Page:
And as for GCSEs with coursework and fewer modular controlled tests, which Gove is effectively outlawing, GIRLS have excelled at this. Girls have gradually outstripped the boys over the past 30 years, and there seems to be no solution to this (does there have to be a solution? No-one panicked much in all the the decades boys outstripped girls...) but to revert to the old way of teaching and testing, which favours memory feats, last-minute cramming and regurgitating, which - it is believed by some - suits masculine brains and learning styles better.

I have a rather masculine brain, even though I am female through-and-through, so that old O-Level system suited me.  I can recall many other very bright people of both genders with exam nerves and less self-confidence who were tied in knots before every exam.  My daughter would have been one of them had she had to endure it.  That's not testing knowledge, skill or understanding.  That is testing for the sake of it, as one huge hurdle to clear in one enormous final effort of fact-retention and against-the-clock struggle before one is allowed to go any further in school or college life.

He'd better not forbid the taking in of texts to the exams (in the 1970s I never had a text in any of my exams, all quotations had to be from memory, including referring to which Act and Scene the quotation is from) or there will be riots in the playgrounds.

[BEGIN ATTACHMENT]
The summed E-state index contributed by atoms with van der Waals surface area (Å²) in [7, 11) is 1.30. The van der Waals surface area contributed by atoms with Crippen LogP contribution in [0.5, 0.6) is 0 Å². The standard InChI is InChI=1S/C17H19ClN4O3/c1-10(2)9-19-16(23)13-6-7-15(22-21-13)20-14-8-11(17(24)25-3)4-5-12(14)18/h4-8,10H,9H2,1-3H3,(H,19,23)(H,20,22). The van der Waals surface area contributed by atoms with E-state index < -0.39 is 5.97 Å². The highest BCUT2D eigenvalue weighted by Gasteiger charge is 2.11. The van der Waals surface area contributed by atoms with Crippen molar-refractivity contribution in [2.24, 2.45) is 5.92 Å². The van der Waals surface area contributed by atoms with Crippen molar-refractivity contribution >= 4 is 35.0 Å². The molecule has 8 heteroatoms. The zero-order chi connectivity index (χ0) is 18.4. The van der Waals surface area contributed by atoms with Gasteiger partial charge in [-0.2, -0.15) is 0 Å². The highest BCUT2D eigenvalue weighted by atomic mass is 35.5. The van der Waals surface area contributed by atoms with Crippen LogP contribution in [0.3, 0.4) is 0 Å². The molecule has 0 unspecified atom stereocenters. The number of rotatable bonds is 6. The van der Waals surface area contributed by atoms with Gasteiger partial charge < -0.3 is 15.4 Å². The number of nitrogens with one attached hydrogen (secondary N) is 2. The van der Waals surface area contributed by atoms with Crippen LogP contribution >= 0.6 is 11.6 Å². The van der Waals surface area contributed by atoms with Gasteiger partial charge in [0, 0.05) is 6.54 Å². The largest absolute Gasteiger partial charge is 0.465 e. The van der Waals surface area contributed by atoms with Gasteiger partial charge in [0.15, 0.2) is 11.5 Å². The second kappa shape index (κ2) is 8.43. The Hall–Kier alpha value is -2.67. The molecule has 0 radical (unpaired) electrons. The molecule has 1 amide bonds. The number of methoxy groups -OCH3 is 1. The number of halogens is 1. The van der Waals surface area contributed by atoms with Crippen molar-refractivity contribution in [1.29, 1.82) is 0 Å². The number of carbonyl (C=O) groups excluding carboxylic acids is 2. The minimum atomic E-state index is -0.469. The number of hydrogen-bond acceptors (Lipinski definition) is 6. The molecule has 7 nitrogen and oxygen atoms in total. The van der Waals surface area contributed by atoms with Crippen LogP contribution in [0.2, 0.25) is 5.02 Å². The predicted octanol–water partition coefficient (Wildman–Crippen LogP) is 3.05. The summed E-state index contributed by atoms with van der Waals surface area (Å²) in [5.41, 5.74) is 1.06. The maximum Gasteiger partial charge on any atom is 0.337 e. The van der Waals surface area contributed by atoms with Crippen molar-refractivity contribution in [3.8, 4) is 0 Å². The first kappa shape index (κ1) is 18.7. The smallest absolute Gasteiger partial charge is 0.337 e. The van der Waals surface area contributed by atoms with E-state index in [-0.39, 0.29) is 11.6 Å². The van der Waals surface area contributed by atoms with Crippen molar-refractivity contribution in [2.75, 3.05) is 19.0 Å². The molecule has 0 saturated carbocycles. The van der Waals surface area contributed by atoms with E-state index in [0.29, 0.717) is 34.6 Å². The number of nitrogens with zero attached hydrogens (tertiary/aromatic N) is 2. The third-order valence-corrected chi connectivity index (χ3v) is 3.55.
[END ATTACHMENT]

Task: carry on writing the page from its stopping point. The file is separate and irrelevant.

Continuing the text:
The teachers will riot!

Memorising everything to regurgitate it in an exam maybe as long as two years later.  What employer wants that skill? " I will train you to do something now but you won't be allowed to prove you can do it for several months, maybe even a year or two..." Yeah, like TH
AT ever happens, except for doctors, lawyers, etc...

Gove wants everyone to have a traditional middle-class state education, such as the sort that he thinks didn't do HIM any harm, even if they don't have the aptitude, intelligence, home support, privacy to do homework or even the familial ambition to benefit from it. He has no IDEA of what some students struggle with in life - why does he think truancy is rife in some areas, or serious disruption of classes a daily event?